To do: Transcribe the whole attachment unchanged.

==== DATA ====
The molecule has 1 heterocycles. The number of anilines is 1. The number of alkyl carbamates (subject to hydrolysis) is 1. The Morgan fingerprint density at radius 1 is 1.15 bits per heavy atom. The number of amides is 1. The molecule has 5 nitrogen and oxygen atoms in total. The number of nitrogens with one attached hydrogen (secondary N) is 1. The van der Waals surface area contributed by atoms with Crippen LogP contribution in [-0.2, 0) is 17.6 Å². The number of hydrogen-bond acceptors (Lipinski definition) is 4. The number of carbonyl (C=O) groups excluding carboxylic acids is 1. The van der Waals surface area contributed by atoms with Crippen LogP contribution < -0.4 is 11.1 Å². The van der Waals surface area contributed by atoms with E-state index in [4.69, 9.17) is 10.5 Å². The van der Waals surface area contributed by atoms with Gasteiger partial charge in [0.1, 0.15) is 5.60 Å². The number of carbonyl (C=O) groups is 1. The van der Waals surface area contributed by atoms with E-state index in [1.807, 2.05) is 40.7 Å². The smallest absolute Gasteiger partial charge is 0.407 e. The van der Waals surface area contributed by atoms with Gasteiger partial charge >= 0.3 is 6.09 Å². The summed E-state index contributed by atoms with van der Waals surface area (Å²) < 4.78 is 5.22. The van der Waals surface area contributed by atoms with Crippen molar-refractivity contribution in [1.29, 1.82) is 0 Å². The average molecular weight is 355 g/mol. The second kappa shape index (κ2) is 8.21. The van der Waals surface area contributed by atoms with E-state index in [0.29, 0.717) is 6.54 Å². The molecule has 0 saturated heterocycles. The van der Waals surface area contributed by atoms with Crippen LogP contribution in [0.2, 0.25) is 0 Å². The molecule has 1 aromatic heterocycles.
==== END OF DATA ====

The molecule has 1 heterocycles. The number of anilines is 1. The number of alkyl carbamates (subject to hydrolysis) is 1. The Morgan fingerprint density at radius 1 is 1.15 bits per heavy atom. The number of amides is 1. The molecule has 5 nitrogen and oxygen atoms in total. The number of nitrogens with one attached hydrogen (secondary N) is 1. The van der Waals surface area contributed by atoms with Crippen LogP contribution in [-0.2, 0) is 17.6 Å². The number of hydrogen-bond acceptors (Lipinski definition) is 4. The number of carbonyl (C=O) groups excluding carboxylic acids is 1. The van der Waals surface area contributed by atoms with Crippen LogP contribution < -0.4 is 11.1 Å². The van der Waals surface area contributed by atoms with E-state index in [4.69, 9.17) is 10.5 Å². The van der Waals surface area contributed by atoms with Gasteiger partial charge in [0.1, 0.15) is 5.60 Å². The number of carbonyl (C=O) groups is 1. The van der Waals surface area contributed by atoms with E-state index in [1.807, 2.05) is 40.7 Å². The smallest absolute Gasteiger partial charge is 0.407 e. The van der Waals surface area contributed by atoms with Gasteiger partial charge >= 0.3 is 6.09 Å². The summed E-state index contributed by atoms with van der Waals surface area (Å²) < 4.78 is 5.22. The van der Waals surface area contributed by atoms with Crippen molar-refractivity contribution in [1.29, 1.82) is 0 Å². The average molecular weight is 355 g/mol. The second kappa shape index (κ2) is 8.21. The van der Waals surface area contributed by atoms with E-state index in [0.29, 0.717) is 6.54 Å². The molecule has 0 saturated heterocycles. The van der Waals surface area contributed by atoms with Crippen LogP contribution in [0.2, 0.25) is 0 Å². The molecule has 1 aromatic heterocycles.